Category Archives: Infrastructure

A Country Breaking Down

by Elizabeth Drew, published February 14, 2016

2013 Report Card for America’s Infrastructure
by the American Society of Civil Engineers
available at infrastructurereportcard.org

Rust: The Longest War
by Jonathan Waldman
Simon and Schuster, 288 pp., $26.95

Move: Putting America’s Infrastructure Back in the Lead
by Rosabeth Moss Kanter
Norton, 325 pp., $26.95

The Road Taken: The History and Future of America’s Infrastructure
by Henry Petroski
Bloomsbury, 322 pp., $28.00

Lights Out: A Cyberattack, A Nation Unprepared, Surviving the Aftermath
by Ted Koppel
Crown, 279 pp., $26.00

Rescue workers gathered below the Interstate 35W bridge in downtown Minneapolis after it collapsed and fell into the Mississippi River and onto its banks during evening rush hour, August 2007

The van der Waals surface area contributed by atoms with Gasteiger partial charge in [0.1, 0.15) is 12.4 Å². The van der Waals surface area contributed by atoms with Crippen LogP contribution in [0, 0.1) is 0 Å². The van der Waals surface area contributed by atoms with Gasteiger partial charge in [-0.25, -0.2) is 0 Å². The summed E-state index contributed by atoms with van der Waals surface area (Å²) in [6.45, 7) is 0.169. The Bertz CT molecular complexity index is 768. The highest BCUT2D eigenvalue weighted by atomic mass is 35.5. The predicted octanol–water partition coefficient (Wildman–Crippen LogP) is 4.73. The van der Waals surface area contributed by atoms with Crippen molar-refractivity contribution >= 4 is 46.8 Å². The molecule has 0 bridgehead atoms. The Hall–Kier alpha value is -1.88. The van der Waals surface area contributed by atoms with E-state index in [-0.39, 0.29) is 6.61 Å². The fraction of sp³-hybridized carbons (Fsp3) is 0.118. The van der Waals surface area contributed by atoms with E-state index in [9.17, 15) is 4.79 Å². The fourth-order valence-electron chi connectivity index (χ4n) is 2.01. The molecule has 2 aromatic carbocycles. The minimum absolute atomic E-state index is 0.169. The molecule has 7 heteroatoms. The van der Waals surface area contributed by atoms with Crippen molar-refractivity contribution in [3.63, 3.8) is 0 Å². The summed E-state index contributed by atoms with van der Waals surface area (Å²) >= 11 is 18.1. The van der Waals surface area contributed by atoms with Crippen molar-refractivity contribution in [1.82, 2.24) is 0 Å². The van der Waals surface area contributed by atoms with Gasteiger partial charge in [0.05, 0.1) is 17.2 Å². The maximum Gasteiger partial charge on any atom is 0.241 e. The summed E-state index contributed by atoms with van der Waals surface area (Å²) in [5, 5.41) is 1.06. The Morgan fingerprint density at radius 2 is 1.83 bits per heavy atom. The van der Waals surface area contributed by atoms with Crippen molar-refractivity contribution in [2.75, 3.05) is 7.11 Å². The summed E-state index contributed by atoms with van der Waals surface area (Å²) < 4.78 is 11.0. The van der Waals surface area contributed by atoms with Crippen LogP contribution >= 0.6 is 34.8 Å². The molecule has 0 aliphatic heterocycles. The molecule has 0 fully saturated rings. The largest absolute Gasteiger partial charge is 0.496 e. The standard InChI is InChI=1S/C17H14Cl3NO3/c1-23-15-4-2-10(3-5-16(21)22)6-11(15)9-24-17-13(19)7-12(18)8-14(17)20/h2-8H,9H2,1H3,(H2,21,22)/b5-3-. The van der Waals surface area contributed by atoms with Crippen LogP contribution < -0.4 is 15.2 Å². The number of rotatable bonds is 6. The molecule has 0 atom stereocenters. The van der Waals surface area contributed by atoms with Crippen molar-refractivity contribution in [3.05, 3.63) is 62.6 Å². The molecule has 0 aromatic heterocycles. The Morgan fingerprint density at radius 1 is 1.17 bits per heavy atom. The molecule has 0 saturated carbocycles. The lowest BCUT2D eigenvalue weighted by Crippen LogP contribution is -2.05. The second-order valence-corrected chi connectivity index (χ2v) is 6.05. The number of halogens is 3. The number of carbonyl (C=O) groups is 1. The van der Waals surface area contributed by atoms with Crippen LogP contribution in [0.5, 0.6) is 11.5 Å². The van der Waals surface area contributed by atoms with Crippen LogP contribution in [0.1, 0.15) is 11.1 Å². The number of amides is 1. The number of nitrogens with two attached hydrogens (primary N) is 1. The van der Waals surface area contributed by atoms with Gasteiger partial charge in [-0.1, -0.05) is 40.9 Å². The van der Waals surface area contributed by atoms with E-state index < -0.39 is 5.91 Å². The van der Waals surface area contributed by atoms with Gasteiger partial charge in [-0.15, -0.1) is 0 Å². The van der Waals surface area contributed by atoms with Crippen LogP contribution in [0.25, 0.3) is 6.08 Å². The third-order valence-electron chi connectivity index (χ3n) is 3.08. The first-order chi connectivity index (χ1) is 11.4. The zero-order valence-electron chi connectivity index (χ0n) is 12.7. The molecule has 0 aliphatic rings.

Rescue workers gathered below the Interstate 35W bridge in downtown Minneapolis after it collapsed and fell into the Mississippi River and onto its banks during evening rush hour, August 2007

It would be helpful if there were another word for “infrastructure”: it’s such an earnest and passive word for the blood vessels of this country, the crucial conveyors and connections that get us from here to there (or not) and the ports that facilitate our trade (or don’t), as well as the carriers of information, in particular broadband (if one is connected to it), and other unreliable structures. The word “crisis” is also overused, applied to the unimportant as well as the crucial. But this country has an infrastructure crisis.

The near-total failure of our political institutions to invest for the future, eschewing what doesn’t yield the quick payoff, political and physical, has left us with hopelessly clogged traffic, at risk of being on a bridge that collapses, or on a train that flies off defective rails, or with rusted pipes carrying our drinking water. Broadband is our new interstate highway system, but not everyone has access to it—a division largely based on class. Depending on the measurement used, the United States ranks from fourteenth to thirtieth among all nations in its investments in infrastructure. The wealthiest nation on earth is nowhere near the top.

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